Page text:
In which our heroine finds herself clutched in the monster’s filthy, razor sharp claws, afraid for her life. Introduction: The scripting process begins and ends This narrative slowly opens and possibly took several years for the writer to realize the finished script. Editing the story of a life continues beyond publication, past the timeline of
Traversing my inner space wearing the lens of metastatic disease, my inner eye wanders into dark places at times. The glasses have me reading invisibilities into ideas that have no real importance. Ideas such as what my life’s purpose what could I possibly serve the world when at the moment I was diagnosed with #metastatic breast cancer three years ago, my needs far outweigh my ability to give. Many days my questions return only an inner sigh of response. My contributions and defining myself and my roles becomes so foggy, so unclear to me.
In cloudy skies we can point to everything,
To find similarity and we described it
In high school English to empty the milk cartons of meaning.
Gentlemen reflect in receding ice cubes and
Swinging across Elm into urbanite cock fights.
Floating, melting into her whiskey colored eyes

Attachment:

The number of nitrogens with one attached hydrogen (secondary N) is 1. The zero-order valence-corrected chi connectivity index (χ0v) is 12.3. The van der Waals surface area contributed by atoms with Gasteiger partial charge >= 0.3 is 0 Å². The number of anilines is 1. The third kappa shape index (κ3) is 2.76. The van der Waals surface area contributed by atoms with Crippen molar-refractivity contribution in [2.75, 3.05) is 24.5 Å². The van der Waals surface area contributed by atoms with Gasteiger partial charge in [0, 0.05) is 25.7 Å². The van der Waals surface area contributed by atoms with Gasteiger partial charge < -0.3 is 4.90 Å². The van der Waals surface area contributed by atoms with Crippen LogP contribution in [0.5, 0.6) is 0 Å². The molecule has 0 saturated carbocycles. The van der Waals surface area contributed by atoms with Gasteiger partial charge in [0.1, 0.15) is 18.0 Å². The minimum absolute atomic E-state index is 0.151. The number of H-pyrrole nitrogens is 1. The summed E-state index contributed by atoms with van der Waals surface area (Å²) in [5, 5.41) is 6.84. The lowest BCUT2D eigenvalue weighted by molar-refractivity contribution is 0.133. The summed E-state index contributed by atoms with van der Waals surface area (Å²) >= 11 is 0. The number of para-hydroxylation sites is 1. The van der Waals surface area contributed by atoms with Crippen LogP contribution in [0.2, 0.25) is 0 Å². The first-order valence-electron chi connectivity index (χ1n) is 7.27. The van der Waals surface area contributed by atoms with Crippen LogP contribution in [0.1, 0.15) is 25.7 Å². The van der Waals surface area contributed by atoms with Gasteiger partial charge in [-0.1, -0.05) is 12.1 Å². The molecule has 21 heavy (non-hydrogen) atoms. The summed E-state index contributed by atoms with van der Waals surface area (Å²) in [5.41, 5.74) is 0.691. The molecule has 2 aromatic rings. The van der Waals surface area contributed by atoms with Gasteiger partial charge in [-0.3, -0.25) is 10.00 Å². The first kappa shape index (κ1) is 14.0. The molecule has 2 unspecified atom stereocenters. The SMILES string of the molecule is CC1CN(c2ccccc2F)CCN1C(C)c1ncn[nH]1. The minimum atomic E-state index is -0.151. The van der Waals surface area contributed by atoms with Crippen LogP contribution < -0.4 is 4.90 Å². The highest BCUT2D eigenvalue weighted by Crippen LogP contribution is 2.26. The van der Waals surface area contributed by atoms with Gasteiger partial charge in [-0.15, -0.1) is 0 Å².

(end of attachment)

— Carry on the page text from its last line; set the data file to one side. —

The missus distributes disambiguated dinners
With a side of dry rye wit
A blue velvet bag opened by this single Movement – her hand reached Into the spaciousness above And all stars’ light unpacked, and Secreted away in drawer full of daydreams. Now the seashore glistens With the promise of night, and Eternally luminous With all the befores, And all the ever afters, Moving our millions of tears Into a single smiling river. “Goodnight my beautiful bodies,” And we fly away home, laughing.
From Werner Herzog’s remake with Klaus Kinski as Nosferatu, based mostly on the silent Murnau adaptation of the Stoker novel, I leave you with a quote, and one that says maybe it’s not Lucy with whom I should resonate, but the monster himself:
“To be unable to grow old is terrible… Death is not the worst…”
Poetry Foundation I grow old … I grow old … I shall wear the bottoms of my trousers rolled. Shall I part my hair behind? Do I dare to eat a peach? T.S. Eliot The Love Song of J Alfred Prufrock It’s 9:15 a.m., a frantic and rainy Monday after thanksgiving weekend, cars spinning like